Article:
Re: Airliner Routes and 767s

From:         kls@ohare.Chicago.COM (Karl Swartz)
Organization: Chicago Software Works
Date:         03 Mar 93 01:16:28 PST
References:   1
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In article <airliners.1993.198@ohare.Chicago.COM> Tony Heatwole <HEATWOLE@LANDO.HNS.COM> writes:
>Last week I flew from Delhi, India to Frankfurt, Germany on
>a Delta 767-332 (ER), N178DN.  I picked up a few interesting
>tidbits from the first officer on airplane routings and 767s
>in particular ...

>    4.  Since this was a 767, I asked the first officer about
>        the plausibility of United pilots' rumored concern
>        (discussed previously in this group) about crossing the
>        Himalayas in a 767 ...

Just last week I was on a United 767-222 on a much less glamorous
routing -- San Francisco to Los Angeles.  As it happened, I was seated
next to a United 757/767 captain who was commuting to work out of LAX,
and I asked him about this as well.  He's only been on the 757/767 for
a short time so wasn't directly involved at the time of the dispute
but his answer was the first plausible one I've heard.

The key points are that all of United's 757/767 flight crews are based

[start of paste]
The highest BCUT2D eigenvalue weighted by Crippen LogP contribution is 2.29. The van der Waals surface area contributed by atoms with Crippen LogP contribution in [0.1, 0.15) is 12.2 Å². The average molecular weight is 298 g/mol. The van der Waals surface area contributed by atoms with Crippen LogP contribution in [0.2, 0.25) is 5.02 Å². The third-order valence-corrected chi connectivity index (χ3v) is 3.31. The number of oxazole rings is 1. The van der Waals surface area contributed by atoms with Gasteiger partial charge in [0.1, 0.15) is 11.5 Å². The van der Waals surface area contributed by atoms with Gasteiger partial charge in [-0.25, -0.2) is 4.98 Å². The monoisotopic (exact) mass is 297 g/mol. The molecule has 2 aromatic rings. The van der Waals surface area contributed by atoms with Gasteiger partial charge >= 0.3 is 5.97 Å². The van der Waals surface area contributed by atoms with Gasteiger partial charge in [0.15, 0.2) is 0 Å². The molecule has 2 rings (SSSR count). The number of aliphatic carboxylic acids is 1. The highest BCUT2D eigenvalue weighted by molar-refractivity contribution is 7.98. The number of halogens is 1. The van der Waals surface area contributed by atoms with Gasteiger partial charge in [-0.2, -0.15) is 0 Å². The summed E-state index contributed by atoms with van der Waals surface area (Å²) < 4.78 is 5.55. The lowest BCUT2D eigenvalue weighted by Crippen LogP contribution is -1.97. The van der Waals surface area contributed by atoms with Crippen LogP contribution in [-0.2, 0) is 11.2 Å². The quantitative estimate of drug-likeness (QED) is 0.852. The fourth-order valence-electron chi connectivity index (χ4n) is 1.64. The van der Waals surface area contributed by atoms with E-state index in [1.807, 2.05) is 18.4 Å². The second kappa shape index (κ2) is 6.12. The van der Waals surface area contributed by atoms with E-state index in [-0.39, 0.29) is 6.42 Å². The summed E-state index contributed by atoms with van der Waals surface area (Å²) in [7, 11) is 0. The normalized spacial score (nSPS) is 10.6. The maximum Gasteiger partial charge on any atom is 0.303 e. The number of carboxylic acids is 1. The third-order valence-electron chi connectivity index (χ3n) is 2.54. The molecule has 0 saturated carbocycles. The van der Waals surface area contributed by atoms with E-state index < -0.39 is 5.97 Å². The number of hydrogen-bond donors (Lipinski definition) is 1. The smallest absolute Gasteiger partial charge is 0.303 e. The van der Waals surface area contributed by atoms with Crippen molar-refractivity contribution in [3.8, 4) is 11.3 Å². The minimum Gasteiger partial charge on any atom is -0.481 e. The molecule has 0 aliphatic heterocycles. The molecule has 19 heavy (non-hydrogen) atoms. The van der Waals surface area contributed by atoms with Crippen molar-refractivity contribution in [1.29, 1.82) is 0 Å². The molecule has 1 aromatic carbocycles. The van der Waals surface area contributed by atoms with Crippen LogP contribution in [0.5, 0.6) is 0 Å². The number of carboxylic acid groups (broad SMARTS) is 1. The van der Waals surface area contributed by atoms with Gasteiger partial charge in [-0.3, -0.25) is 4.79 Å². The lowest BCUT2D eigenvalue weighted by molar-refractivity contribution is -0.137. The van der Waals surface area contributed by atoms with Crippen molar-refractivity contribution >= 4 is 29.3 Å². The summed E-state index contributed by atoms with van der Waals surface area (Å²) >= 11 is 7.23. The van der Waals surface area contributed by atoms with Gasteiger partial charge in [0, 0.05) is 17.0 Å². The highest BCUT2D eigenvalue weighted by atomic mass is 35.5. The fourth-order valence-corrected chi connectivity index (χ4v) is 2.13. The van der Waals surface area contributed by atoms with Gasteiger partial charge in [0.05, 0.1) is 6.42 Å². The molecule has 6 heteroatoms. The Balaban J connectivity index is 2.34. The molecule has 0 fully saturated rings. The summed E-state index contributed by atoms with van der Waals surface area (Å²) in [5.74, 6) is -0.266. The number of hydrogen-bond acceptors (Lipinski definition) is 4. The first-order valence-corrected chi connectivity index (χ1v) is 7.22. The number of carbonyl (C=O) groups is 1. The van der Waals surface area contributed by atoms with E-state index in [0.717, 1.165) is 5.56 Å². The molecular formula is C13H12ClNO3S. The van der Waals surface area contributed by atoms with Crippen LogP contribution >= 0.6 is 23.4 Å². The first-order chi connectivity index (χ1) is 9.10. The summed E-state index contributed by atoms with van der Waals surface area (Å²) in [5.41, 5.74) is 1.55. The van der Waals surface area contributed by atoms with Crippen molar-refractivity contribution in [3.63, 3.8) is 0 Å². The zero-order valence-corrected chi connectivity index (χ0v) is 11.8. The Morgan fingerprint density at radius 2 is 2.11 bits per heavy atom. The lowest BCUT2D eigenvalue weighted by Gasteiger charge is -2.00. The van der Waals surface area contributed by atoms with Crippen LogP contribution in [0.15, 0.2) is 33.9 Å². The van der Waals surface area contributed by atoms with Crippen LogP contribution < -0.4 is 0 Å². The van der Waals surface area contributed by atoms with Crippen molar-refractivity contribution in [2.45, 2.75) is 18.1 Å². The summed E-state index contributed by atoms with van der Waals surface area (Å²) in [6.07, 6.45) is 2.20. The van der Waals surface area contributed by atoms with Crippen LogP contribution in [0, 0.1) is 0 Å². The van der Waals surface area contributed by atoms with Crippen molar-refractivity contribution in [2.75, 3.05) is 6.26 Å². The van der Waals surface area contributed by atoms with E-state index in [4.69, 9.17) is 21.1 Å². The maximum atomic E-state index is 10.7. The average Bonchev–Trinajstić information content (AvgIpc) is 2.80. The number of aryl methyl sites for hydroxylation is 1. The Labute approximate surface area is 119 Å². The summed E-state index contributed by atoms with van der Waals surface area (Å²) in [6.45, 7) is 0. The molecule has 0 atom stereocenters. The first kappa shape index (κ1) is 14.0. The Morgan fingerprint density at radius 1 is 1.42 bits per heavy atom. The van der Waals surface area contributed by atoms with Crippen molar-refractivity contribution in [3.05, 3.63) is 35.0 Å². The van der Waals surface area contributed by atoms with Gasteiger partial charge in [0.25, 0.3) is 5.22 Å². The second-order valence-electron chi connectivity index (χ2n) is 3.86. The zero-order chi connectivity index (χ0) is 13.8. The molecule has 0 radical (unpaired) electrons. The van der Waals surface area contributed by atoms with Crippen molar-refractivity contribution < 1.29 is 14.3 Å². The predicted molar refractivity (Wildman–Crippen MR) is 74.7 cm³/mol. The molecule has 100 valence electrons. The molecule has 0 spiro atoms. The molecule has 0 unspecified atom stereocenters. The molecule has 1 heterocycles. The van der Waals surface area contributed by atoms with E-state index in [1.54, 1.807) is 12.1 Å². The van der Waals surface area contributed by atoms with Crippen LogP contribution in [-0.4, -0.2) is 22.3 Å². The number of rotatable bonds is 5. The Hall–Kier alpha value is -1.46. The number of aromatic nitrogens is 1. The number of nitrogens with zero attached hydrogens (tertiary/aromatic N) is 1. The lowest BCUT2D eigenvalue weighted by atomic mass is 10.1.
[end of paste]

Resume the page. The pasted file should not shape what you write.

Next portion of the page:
in the U.S., and that United does not operate the type in the trans-
Pacific markets.  Thus, the crews operating the segment between Delhi
and Hong Kong would be based in New York or perhaps Washington!  The
idea was to fly JFK-LHR-DEL-HKG and back, with one day layover at each
stop.  This sounds like a rather hellish schedule, and apparently the
pilots thought so too.

The pilots suggested a TDY (temporary domicile) in Paris or London,
with these pilots flying the LHR-DEL-HKG route, just as temporarily
London-based pilots operate United's European 727 operations.  Most
likely, United saw the rising tide of red ink and saw the pilots as
a scapegoat for cancelling the round-the-world service.

I also asked about the Washington to Johannesburg service, which was
to have operated with 767s via Cape Verde.  United received authority
to operate this route, which would have been their first service to
Africa, early this year, but dropped the plans and the route authority
was subsequently taken over by New York-based USAfrica Airways.  The
reason given by United was that they expected the same labor problems
as with the round-the-world service, though the problem wouldn't seem
to be as severe and perhaps this was nothing more than more cost-
cutting, with the pilots again as scapegoats.

Karl Swartz	|INet		
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